Hot Dogs, Pizza, Philly Cheesesteak, BLT, Barbecue Ribs, Chicken and Waffles, and Lobster Rolls are just a few foods that have come a long way since their inception.
ALLENHURST, N.J. (PRWEB) June 26, 2019
According to CNN’s 50 Greatest Dishes in America, the number one dish in their countdown is not just one item but includes the entire Thanksgiving feast. Although the turkey has been known to steal the show as it is the main attraction during the annual Macy’s Thanksgiving Day Parade and acts as a centerpiece at the dinner table, people crave its sister sides just as much. The entire day would not be the same without the mashed potatoes drizzled in gravy with cranberry sauce, string bean casserole and Grandma's homemade cornbread… to start at least.
These types of comfort foods may be just the flavors needed for those looking to spice up their restaurant menu. A report from the LATimes states that according to the Institute for Food Technologists, how something smells is responsible for 80 percent of a customers' dining experience. The ingredients used in a Thanksgiving dinner smell that good together because they have similar flavor components, hence why people can’t just choose one favorite dish. This must be why the leftovers taste amazing days later, even when everything is piled into the same tupperware container.
Maybe since most only indulge on this cuisine once a year, making stomachs rumble at the thought of digging in to a 10-course meal, naming Thanksgiving dinner as the top American food dish may not be exactly fair. But these other more common menu items that scored highly on CNN’s popularity scale have proven to be fan favorites, with many restaurants dedicating their entire menus to just one type of fare.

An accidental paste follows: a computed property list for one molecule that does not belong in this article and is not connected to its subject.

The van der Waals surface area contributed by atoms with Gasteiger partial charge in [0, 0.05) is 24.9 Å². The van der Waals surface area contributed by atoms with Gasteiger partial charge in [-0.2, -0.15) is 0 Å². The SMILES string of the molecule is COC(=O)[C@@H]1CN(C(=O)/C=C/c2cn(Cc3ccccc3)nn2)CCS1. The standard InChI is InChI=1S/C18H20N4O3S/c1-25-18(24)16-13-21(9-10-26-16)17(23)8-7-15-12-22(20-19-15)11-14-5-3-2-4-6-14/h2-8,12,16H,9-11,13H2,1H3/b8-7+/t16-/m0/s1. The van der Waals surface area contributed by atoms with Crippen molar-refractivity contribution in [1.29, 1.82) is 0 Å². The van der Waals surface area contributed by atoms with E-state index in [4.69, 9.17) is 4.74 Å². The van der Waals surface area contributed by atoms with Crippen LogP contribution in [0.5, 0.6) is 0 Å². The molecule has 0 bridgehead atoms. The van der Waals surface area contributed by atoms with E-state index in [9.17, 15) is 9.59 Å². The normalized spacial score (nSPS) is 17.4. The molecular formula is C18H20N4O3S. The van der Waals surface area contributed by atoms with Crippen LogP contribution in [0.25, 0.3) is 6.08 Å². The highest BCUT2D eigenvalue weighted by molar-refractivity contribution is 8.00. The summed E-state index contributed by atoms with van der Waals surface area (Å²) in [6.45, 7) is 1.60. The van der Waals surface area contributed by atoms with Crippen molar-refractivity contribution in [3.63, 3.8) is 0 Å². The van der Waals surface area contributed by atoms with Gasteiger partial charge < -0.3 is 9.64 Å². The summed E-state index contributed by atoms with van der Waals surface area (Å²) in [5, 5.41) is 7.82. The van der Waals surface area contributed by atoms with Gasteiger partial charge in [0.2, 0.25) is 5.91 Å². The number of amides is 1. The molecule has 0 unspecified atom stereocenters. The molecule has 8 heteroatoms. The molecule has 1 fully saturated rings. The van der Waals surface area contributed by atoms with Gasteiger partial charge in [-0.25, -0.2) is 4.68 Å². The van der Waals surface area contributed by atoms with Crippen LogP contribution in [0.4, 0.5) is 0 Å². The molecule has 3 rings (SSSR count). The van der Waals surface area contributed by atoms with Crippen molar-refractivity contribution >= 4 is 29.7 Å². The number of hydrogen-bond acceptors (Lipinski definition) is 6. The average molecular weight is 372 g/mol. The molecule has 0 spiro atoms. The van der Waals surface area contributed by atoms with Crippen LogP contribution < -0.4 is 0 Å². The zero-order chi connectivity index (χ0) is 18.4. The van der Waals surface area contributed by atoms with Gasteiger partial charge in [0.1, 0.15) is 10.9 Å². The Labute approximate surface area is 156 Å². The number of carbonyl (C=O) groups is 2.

Hot Dogs, Pizza, Philly Cheesesteak, BLT, Barbecue Ribs, Chicken and Waffles, and Lobster Rolls are just a few foods that have come a long way since their inception. Over the years, chefs have perfected their twist on the classic meals, causing debates on which part of the country does it best. Famous treats like the Coney Island Hot Dog – which first appeared in Jackson, Michigan, not New York in 1917 – were studied and crafted by cooks who put their own spin on the original creation, many winning the title as the top dog in the Garden State by NJ.com polls. And while still named “Philly” Cheesesteaks, the quick-service sandwich has branched out to gain notoriety outside of Pennsylvania. One location in nearby Camden, New Jersey, Donkey’s Place, specializing in cheesesteaks, has been dubbed as one of “The Best Sandwiches in America” by several publications, and featured in an episode of the late Anthony Bourdain’s show “Parts Unknown.”
What is it about these foods that people adore? Maybe it’s the fact that the harder they try to recreate a favorite dish, it never comes out the way it is remembered in the restaurant. Consumers will forever be like Spongebob Squarepants racking their brains trying to figure out the recipe to the beloved Crabby Patty. Simple plates like the cheeseburger will always be a copycat trend that every restaurant formulates differently so they never taste the same. Even how it is eaten has changed as many restaurants serve mini versions of the burger as appetizers called “sliders,” coupled with a plethora of options to eat a potato (Fried? Mashed? How about roasted?).
Somehow these staple foods have continued to evolve, and Americans just keep on ordering them. By introducing these basic entrees, it can then be decided how to make enhancements that would separate the meal from any other restaurant’s style, boosting a little flare to the menu. Restaurateurs have the knowledge of what foods people desire, now just figure out how to incorporate that into the menu in a unique way. Many people choose a restaurant by listening to their stomachs and what it is in the mood for, so by creating a stand-out menu, people will crave one restaurant's food over another. Can’t choose which dishes to add? Just fuse together a whole Thanksgiving feast, that seems to work too.
About Bielat Santore & Company
Bielat Santore & Company is an established commercial real estate firm. The company’s expertise lies chiefly within the restaurant and hospitality industry, specializing in the sale of restaurants and other food and beverage real estate businesses. Since 1978, the principals of Bielat Santore & Company, Barry Bielat and Richard Santore, have sold more restaurants and similar type properties in New Jersey than any other real estate company. Furthermore, the firm has secured in excess of $500,000,000 in financing to facilitate these transactions. Visit the company’s website, http://www.123bsc.com for the latest in new listings, property searches, available land, market data, financing trends, RSS feeds, press releases and more.